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Be Kind to People You Think Least Deserve Kindness

 Wherever there is a human being, there is an opportunity for a kindness.

—Lucius Annaeus Seneca

Several years ago on a summer’s day, I noticed a man and woman working diligently on sealing our elderly neighbor’s driveway. Busy taking care of my young children, I did not pay close attention. I knew how sweltering hot the afternoon had been. When I saw that they were finishing up, I happily grabbed several water bottles from the fridge, opened our front door, and jogged over to them. They appeared to be in a rush. I handed them the water. I thanked them for all their hard work. Saying nothing, they looked at me in such a puzzled way before they quickly climbed into their vehicle and drove away.

When my then-husband returned from work, he immediately noticed the awful spray paint job the so-called “contractors” had done.

After a lengthy conversation with our elderly neighbor, we realized how much money she had given them, how they had scared and confused her, and insisted she pay cash. Feeling a deep shame and embarrassment for having “rewarded” the gypsies, I felt passionate about righting the situation. I walked door to door asking neighbors-all of whom I had gotten to know- for donations. People gave generously. I called a reputable company that came and properly sealed our neighbor’s driveway. Our elderly neighbor’s eyes teared up as she expressed her gratitude. My then-husband and I encouraged her to call us if she ever felt afraid of overzealous door-to-door salespeople.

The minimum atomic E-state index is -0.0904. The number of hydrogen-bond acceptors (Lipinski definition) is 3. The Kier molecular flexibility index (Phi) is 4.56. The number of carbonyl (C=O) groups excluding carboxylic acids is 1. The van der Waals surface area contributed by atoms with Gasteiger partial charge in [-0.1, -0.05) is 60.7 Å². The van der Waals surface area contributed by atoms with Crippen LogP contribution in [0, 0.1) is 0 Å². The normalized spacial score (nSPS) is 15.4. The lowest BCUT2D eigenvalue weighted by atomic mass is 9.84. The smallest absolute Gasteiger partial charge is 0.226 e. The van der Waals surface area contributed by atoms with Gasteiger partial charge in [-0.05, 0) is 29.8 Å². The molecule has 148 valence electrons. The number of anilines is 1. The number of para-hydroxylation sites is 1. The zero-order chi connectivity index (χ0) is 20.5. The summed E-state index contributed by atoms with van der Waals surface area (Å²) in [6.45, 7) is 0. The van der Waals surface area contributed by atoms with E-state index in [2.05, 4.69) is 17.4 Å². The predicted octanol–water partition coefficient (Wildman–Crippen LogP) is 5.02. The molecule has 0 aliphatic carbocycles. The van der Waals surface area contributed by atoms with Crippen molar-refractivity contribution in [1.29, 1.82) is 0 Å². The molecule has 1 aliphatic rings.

A few days later I sheepishly admitted to a close neighbor friend what I had done. He happened to be a minister. He said, “That might have been the best thing to awaken the hearts of those gypsies, Laura. No act of kindness, however small, is ever wasted. Even the least among us deserves kindness.” He meant every word. I felt forgiven for being naïve, for leading with my heart.

Be kind to those you think least deserve kindness.

Maybe you think this person is YOU….or those most despised parts of yourself that keep showing up in other people around you because every person you encounter is a mirror of your own humanity.

I have constantly heard over the years how we can be our own worst enemies, our own cruelest critics. Maybe it’s time to hold sacred space and be kind to the inner bully, the inner critic, to all our petulant, anxious, jealous, pity partying, scared, faking it, crabby inner children.